About the Fellowships
Originally designed to provide Latin American women opportunities for graduate and postgraduate study in the United States, the International Fellowships program awarded its first fellowship in 1917. The program now includes women from around the world, and International Fellowships have been awarded to more than 3,300 women from more than 130 nations.
International Fellowships are awarded for full-time study or research in the United States to women who are not U.S. citizens or permanent residents. Both graduate and postgraduate studies at accredited U.S. institutions are supported. Applicants must have earned the equivalent of a U.S. bachelor’s degree by September 30, 2013, and must have applied to their proposed institutions of study by the time of the application. Up to five fellowships are renewable for a second year.
Recipients are selected for academic achievement and demonstrated commitment to women and girls. Recipients return to their home countries to become leaders in business, government, academia, community activism, the arts, and sciences.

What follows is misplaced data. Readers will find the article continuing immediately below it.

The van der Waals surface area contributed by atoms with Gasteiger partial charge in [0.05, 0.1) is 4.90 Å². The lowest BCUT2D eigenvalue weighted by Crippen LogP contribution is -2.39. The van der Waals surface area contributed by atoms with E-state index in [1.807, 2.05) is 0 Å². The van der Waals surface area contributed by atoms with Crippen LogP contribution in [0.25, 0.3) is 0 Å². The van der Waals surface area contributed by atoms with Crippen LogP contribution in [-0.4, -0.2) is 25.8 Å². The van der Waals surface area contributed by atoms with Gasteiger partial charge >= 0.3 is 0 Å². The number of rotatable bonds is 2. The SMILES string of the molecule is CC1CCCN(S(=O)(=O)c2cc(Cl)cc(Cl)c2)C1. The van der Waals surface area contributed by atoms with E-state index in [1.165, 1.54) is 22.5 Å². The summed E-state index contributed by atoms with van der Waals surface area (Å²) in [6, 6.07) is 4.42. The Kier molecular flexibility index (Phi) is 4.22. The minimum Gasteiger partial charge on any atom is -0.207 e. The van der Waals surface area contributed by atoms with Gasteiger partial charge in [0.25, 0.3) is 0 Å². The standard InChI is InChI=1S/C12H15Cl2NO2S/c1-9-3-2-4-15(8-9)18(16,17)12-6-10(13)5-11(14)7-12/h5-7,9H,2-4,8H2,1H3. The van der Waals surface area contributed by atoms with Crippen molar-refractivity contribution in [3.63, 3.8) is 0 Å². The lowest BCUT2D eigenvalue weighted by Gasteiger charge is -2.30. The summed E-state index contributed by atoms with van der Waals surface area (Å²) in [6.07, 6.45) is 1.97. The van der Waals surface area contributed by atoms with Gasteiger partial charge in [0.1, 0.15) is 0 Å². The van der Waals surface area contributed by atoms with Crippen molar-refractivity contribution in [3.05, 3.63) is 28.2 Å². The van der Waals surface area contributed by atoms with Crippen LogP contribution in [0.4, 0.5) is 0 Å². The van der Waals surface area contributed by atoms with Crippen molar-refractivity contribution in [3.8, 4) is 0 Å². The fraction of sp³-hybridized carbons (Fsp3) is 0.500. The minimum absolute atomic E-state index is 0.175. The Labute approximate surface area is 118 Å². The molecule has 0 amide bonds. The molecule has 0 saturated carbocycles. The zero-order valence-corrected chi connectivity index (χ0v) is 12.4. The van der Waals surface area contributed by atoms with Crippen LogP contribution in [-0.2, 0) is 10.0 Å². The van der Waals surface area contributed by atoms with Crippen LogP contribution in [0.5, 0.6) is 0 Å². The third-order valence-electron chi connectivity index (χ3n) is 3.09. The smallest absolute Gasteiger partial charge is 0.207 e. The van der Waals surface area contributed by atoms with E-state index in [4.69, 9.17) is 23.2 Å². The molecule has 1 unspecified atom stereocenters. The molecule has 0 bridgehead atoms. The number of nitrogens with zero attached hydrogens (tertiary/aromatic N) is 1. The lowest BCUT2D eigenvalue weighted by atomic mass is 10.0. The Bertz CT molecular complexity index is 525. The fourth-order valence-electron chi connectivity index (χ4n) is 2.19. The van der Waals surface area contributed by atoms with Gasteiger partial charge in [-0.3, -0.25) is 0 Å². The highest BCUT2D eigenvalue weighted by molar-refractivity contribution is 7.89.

Esther Ngumbi (2007–08), a Kenyan entomologist and motivational speaker nominated for One World Action’s 100 Women: The Unseen Powerful Women Who Change the World list. She is committed to work in Kenya and other African countries to develop sustainable farming and a science and leadership center.
Marina Núñez del Prado (1940–41) became one of Bolivia’s premiere artists. Her most famous work, Mother and Child, is part of the permanent collection at the National Museum of Women in the Arts in Washington, D.C.
Tererai Trent (2001–02), a native of Zimbabwe, scholar, motivational speaker and humanitarian. She was featured in Nicholas Kristof’s book Half the Sky and has appeared on the Oprah Winfrey Show, where she was named Oprah’s all-time favorite guest.